Next up is a stand alone piece not part of a suite. This is the only vocal piece on the album. It’s called To Bring Them Home, and is sung by Nathan Pacheco.  It comes from something called The Heroes Of The Helen Blake. I had never heard of Nathan prior to Máiréad working with him. But she recently did a beautiful video with him of my favorite Advent tune, O Come O Come Emmanuel. I so wish they had done all the verses to that song but it was a marvelous creation and I hope spurs her on to doing more video creations. The song is slower and has a rather majestic feel to it. Again, as with the dancers, this helps lay foundations for live performances. In fact, this entire album is a foundation for such a thing. Of course, to do a two hour show would involve additional pieces but she is perfectly capable of doing that. After all, this would not be the first show she has helped produce. In fact, that first show, in between her time with Lord Of The Dance and Celtic Woman, was called Irish Invasion. She worked on that with a man from Hungary and perhaps the opening suite was part of that. I don’t know as only a short snippet, in the form of a trailer, of that show survives today. In any case, this song is lovely and a nice addition to the album.
   The next suite is the Raining Up suite. She did say she would reprise some tunes from her first album and this is where those show up. They are reworked and have a richer and deeper sound to them with the full orchestration. They are familiar tunes to most of us who have listened to the Raining Up album many times in the past decade. On this suite here we begin with Captain H. I have always loved that tune and the tune certainly evokes nautical scenes. It is followed by the more sedate Bovaglies Plaid, the longest tune in this suite. It wraps up with the tune for which perhaps  Máiréad is best known while with Celtic Woman, The Butterfly. This is a more dramatic Butterfly. It is like a field of Monarchs rather than a single one flitting around a field. Of course, this has always gotten the crowd going and would again in a live show. In fact, one’s hands would be very sore after a show based on this album!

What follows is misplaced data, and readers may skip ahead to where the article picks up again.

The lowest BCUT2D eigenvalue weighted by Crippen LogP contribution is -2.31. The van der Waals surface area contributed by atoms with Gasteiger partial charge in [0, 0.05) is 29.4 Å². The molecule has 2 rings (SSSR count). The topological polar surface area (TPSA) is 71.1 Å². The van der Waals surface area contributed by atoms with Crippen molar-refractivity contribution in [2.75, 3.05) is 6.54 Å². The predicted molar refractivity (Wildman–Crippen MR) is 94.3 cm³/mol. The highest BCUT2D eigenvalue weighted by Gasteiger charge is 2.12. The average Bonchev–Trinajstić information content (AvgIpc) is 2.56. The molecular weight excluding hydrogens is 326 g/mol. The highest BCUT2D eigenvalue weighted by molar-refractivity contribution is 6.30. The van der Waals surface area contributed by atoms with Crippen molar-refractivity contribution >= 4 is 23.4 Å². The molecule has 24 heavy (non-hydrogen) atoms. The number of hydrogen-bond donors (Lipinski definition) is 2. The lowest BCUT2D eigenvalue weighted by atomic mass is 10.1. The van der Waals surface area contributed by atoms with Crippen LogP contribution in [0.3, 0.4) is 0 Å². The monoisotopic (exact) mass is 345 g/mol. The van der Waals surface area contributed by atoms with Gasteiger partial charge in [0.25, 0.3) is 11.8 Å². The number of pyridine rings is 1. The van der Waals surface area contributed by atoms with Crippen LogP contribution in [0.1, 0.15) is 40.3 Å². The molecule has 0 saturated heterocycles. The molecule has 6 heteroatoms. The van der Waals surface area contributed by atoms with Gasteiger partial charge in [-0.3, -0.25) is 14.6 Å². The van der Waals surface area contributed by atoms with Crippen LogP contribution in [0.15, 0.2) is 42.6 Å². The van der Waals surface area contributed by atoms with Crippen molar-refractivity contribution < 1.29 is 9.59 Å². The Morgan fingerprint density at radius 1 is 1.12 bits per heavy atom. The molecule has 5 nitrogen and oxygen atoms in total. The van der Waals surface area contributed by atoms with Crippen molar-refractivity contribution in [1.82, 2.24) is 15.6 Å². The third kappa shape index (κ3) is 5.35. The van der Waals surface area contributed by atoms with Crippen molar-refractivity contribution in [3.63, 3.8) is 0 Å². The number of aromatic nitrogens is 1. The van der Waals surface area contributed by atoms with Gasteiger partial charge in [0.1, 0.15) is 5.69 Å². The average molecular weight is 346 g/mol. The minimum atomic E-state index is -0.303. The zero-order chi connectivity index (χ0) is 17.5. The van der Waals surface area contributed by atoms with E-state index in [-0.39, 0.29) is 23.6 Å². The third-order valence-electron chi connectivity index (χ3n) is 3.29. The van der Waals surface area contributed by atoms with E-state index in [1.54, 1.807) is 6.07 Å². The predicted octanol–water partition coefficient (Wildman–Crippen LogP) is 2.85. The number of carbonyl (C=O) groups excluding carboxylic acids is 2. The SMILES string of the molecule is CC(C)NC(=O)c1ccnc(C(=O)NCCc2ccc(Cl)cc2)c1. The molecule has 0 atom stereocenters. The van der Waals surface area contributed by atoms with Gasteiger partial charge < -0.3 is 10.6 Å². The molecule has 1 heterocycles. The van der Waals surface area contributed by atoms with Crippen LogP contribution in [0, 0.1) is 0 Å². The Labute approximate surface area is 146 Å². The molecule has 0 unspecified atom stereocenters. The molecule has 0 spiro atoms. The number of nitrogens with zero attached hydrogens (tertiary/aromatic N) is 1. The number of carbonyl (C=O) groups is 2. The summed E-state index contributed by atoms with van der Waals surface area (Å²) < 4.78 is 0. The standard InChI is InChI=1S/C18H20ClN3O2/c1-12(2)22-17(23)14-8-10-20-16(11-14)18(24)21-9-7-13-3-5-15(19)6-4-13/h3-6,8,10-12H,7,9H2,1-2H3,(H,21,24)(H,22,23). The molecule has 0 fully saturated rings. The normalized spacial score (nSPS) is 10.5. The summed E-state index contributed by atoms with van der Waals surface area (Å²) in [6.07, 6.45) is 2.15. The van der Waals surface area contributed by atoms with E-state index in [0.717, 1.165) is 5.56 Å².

The next stand alone tune is one that many have said is their favorite off her first album. I first saw her do this tune on video with Celtic Tenors in Germany. I’m not certain why it is stand alone and not part of the Raining Up suite, but it is. It is four minutes of exceptional slow air. While I love her fast tunes, I dearly love her slow airs. In those her soul speaks. In those I personally drew my largest numbers of poetic inspirations form her. In fact this tune is the only one I ever wrote words to. That is a difficult task to do when one does not read or write music. Of course I’m talking about There Is No Night.

   The album wraps up with a three tune suite called The Dusk & The Dark & The Dawn. In it are tunes, appropriately enough called, The Dusk, The Dark, and The Dawn. We all know the opener for CW called The Sky, The Dawn, and The Sun. Well, this suite evokes that a bit but is far longer with the three separate pieces. The Dusk is a brisk entry to evening as the critters get their feeding done before settling down to night. The Dark is quiet and lilting but with bursts of activity as the nocturnal animals come to life. The Dawn starts off gently and then wakes up to the full light of day. It is a nice series and a good way to end the album.